I like sports, in a general, “Go Team!” sort of way. I have teams that I root for and I enjoy a good game. But I can't quote stats or name players and I don't usually watch ESPN, voluntarily anyway.
But I do know the name of a football player. Ray Rice, the football player who knocked his fiancé unconscious in an elevator this past July.
Have you watched the video? It makes me sick and I can't get it out of my mind. At first we didn't see the incident from the beginning, but recent elevator footage shows Rice punching his fiance Janay Palmer with such force that she smashed her head on the elevator hand rail. He then dragged her limp body out of the elevator and proceeded to pick her up and put her down as if she were a rag doll. I find that disturbing.
Due to the video surfacing and the abuse becoming public, the NFL suspended him for a puny 2 games. 2 games? What message does that send? Many players have been suspended for more games for less serious discretions. But a man that hit his fiancé SO HARD that it knocked her out cold gets a slap on the hand? It's appalling. And a lot of people were chiming in about that.
I didn’t see much in the media about his wife Janay though, and I'm worried about her. Yes, reports came out that she asked the NFL to go lightly with the sanctions on Ray and she apologized for her role in the incident at the press conference. And as some like to point out, she married him afterward, didn't she? Everything must be fine.
But no, everything is definitely not fine. I don't believe for a minute that this was an isolated incident. If it was, wouldn't he have been horrified with himself the moment he saw her hit the floor? What kind of man would drag his loved one’s body around after he (supposedly unintentionally) hurt her? An abusive man, that's what kind. Someone who has done this before and will probably do it again.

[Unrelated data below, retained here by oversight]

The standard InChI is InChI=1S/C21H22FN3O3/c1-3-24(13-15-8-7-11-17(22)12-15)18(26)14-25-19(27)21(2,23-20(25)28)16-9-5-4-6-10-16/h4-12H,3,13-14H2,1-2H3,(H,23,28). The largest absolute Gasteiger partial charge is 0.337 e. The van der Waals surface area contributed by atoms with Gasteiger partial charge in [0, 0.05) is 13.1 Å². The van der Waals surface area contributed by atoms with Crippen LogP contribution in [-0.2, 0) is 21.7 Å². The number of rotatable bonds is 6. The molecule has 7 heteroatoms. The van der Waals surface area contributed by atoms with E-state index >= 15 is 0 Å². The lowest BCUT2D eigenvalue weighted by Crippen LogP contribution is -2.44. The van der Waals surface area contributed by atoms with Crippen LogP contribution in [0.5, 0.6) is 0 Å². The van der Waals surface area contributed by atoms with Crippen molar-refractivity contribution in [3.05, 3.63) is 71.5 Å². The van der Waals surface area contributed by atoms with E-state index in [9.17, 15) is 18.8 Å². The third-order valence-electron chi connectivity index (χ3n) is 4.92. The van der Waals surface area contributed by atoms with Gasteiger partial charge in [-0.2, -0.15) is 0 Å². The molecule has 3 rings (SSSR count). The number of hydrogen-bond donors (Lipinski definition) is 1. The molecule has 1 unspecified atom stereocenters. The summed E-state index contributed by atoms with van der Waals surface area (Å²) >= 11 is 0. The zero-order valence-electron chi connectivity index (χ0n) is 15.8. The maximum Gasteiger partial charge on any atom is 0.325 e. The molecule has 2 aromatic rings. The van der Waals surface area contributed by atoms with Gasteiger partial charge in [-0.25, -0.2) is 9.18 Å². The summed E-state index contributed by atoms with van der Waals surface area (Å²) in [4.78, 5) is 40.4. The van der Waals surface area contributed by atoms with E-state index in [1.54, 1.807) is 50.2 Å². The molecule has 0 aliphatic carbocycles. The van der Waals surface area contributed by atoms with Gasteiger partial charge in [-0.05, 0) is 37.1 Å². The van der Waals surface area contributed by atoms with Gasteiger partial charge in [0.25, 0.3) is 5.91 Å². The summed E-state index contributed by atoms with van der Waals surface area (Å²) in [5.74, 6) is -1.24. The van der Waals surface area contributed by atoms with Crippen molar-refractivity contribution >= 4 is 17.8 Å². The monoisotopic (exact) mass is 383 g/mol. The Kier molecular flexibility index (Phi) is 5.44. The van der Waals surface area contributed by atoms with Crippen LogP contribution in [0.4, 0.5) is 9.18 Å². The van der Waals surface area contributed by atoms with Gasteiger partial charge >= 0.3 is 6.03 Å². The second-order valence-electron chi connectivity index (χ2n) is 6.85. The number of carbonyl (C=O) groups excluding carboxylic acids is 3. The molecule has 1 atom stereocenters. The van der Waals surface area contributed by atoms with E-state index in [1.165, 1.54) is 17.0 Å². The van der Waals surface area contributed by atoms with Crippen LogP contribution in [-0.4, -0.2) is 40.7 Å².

Janay is in an abusive situation. I see it on her face in pictures and I recognize the pattern. Why? Because that was once me.
In college, my boyfriend and I had a wicked fight that resulted in bruises that didn't heal for weeks. Why didn't I walk away then? Because the next morning he apologized profusely and he treated me like a queen for months afterward. At the time, I was certain it was nothing more than an alcohol-fueled incident and that it would never happen again.
Some might think Janay went on to marry Ray because he's a famous football player. I don't think so. I suspect she married him for much the same reason I went on to marry that boyfriend. Because it's complicated. Because you love him. Because he convinces you that it will never happen again. And because you really want to believe it won't. Problem is, it almost always happens again, and the vicious cycle begins.
Which brings me to this: why would Janay apologize for her role in the incident? Because she probably believes that she was at least partially to blame. Abusers will say things like, "This is your fault because you shouldn't have made me so mad" and after hearing it time and time again, you start to internalize those words and think perhaps he's right. You did, after all, yell back, hit back, throw back. You were angry too, so it's both of your faults. Or so you convince yourself.